Corruption focus on man tied to Harper
Oct 2, 2012 / 1:00 pm
The ripple effect from a corruption inquiry that has focused so far on local wrongdoing in Montreal has moved closer to federal circles with testimony about a scam involving a man once linked to the office of Prime Minister Stephen Harper.
Quebec's inquiry heard Tuesday that the man the Harper government once promoted as its preferred candidate to run the Port of Montreal played a role in the corruption schemes that were rampant in the local construction industry.
Robert Abdallah was accused of participating in a kickback system at the City of Montreal, during testimony before the inquiry that is looking into the construction industry and its links to organized crime and politics.
The testimony caused Quebec's inquiry to reverberate in the House of Commons. The federal government was forced to fend off opposition queries about its relationship with Abdallah and it stressed that, in the end, he didn't get the port job.
Harper's office also downplayed Abdallah's federal ties.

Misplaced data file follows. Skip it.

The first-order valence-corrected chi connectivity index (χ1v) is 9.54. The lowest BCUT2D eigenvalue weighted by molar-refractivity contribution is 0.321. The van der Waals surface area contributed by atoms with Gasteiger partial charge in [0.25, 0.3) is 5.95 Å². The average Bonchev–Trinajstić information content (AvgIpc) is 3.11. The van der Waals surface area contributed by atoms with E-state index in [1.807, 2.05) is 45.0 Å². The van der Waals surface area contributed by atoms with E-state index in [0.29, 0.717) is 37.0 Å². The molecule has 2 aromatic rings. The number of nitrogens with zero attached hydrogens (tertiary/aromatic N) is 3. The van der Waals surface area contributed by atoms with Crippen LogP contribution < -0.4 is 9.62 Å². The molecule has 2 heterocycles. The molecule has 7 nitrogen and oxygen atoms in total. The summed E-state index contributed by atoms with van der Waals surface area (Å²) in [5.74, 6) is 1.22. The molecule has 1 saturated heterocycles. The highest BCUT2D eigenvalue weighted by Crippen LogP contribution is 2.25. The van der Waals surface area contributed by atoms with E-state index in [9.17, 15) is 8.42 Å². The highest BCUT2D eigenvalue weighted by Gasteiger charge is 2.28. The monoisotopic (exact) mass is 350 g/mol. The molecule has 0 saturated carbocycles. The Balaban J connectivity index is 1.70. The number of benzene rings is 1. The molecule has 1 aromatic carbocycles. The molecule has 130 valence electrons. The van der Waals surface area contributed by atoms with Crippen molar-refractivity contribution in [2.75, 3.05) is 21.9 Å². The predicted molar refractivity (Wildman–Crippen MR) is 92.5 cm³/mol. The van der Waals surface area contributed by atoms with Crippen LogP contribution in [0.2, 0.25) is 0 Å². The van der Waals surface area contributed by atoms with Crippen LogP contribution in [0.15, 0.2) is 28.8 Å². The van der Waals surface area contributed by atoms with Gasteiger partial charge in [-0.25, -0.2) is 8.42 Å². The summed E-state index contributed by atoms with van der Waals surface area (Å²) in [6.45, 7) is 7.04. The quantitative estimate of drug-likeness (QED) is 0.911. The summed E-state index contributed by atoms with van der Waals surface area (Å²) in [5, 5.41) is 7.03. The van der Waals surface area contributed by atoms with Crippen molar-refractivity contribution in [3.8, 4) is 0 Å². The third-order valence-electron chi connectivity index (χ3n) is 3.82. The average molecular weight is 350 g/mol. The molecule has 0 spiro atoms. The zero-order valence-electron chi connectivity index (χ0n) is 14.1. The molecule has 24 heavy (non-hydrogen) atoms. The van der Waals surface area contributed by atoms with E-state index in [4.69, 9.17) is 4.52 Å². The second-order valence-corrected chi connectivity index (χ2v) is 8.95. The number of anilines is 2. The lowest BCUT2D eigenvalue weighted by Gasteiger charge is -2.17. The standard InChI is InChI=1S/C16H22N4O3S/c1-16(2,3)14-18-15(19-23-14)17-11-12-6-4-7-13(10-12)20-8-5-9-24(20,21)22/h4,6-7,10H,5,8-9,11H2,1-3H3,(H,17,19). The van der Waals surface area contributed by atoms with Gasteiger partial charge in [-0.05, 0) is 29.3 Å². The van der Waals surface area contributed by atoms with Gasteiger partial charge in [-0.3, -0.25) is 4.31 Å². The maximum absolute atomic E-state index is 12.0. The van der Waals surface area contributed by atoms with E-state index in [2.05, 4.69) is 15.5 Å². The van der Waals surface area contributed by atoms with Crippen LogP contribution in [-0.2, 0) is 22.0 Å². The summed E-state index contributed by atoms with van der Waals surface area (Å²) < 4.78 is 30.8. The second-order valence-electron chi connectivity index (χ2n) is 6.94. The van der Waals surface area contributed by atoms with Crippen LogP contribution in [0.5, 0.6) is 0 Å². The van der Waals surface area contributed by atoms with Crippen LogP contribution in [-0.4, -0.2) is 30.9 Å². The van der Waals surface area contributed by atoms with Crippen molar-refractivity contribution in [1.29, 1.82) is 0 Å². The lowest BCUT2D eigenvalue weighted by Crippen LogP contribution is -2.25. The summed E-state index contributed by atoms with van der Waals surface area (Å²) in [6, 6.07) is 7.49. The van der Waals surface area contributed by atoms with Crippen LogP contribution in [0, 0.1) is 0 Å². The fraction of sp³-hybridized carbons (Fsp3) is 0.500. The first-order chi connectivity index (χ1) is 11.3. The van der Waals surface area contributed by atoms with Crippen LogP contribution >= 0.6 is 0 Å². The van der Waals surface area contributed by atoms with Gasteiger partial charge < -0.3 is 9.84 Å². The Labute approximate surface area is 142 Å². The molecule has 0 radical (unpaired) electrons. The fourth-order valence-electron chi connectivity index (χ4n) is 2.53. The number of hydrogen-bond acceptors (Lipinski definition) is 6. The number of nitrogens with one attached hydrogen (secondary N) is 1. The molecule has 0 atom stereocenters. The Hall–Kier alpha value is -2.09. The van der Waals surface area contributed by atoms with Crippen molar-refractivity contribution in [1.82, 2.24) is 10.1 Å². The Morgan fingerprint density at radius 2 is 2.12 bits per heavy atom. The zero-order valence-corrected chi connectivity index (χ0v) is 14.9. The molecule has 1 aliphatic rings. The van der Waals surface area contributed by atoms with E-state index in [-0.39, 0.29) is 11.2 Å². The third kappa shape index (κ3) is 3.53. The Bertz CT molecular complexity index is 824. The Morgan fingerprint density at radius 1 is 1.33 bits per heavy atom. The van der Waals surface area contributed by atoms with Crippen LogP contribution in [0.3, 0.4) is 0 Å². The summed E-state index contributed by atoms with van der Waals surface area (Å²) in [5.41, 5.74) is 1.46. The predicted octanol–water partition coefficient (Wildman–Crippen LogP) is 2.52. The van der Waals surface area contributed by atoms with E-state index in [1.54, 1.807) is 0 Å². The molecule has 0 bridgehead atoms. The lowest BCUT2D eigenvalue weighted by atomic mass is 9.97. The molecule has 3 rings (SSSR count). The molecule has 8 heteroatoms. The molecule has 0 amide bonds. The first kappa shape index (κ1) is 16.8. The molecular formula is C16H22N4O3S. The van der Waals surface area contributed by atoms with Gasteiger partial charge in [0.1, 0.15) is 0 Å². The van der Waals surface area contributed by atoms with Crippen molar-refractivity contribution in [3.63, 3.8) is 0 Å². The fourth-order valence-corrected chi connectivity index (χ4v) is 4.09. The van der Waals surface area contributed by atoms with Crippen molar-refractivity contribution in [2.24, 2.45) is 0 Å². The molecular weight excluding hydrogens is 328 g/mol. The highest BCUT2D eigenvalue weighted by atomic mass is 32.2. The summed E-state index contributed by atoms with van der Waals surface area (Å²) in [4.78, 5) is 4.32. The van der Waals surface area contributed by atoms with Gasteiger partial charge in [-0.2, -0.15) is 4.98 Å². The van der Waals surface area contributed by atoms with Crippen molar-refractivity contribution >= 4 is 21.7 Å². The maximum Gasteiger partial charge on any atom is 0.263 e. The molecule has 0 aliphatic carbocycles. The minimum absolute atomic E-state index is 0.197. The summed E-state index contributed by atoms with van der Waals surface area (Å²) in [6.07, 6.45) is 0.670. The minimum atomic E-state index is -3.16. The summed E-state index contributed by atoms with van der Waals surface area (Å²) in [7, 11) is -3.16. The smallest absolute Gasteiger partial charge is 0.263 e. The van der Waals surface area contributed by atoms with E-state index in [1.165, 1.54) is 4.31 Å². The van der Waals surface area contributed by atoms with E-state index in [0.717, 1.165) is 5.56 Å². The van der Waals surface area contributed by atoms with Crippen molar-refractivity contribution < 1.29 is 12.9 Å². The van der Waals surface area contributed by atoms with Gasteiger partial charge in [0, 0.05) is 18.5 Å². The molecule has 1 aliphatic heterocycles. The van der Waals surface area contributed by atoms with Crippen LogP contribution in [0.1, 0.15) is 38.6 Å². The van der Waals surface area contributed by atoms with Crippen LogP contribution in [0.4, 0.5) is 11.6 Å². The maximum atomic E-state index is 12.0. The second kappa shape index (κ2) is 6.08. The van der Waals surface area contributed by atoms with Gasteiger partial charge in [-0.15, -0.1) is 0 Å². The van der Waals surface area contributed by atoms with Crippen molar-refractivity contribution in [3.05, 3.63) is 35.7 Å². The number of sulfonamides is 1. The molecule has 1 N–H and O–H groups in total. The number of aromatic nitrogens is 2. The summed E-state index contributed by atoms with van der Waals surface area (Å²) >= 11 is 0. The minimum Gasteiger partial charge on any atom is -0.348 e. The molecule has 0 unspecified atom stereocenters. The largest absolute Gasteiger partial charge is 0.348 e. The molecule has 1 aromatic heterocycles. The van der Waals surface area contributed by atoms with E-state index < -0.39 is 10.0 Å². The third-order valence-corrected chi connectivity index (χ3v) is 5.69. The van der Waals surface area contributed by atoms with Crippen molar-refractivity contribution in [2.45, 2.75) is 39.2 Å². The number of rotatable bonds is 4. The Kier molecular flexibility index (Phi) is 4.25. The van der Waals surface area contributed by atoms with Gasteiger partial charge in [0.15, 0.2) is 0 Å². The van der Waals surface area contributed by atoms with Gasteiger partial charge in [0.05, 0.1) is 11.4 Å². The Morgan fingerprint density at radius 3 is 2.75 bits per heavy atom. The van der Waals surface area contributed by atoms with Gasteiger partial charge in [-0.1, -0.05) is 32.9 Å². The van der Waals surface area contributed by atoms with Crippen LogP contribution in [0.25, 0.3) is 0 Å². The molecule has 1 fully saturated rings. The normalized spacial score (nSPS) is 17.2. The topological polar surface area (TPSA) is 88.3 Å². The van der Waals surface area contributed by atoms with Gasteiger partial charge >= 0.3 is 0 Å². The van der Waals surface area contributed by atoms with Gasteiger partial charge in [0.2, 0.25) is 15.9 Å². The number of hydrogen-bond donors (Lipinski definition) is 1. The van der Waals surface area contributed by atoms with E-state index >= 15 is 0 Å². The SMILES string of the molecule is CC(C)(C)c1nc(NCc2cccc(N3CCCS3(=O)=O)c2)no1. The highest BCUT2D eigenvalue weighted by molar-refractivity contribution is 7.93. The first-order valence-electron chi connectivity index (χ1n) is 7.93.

"We have no comment on the allegations made against former City of Montreal staff," a prime ministerial spokesman said in an email.
Earlier Tuesday, former construction boss Lino Zambito had testified that Abdallah, when he was the top civil servant in the city, instructed him through a middleman to use piping from a particular firm while working on a major sewer contract.
The piping was more expensive, but Zambito says he was assured by a city engineer acting as a middleman that he would be compensated and informed that $300,000 would go to Abdallah as part of the deal.
Members of the board of the Port of Montreal have said that they were pushed to appoint Abdallah by a one-time senior aide to Harper, Dimitri Soudas.
Abdallah was not appointed in the end and, after leaving city hall, he went on to work in the construction industry. The allegations against him at the Charbonneau commission have not been proven in court and he has denied them in media interviews.
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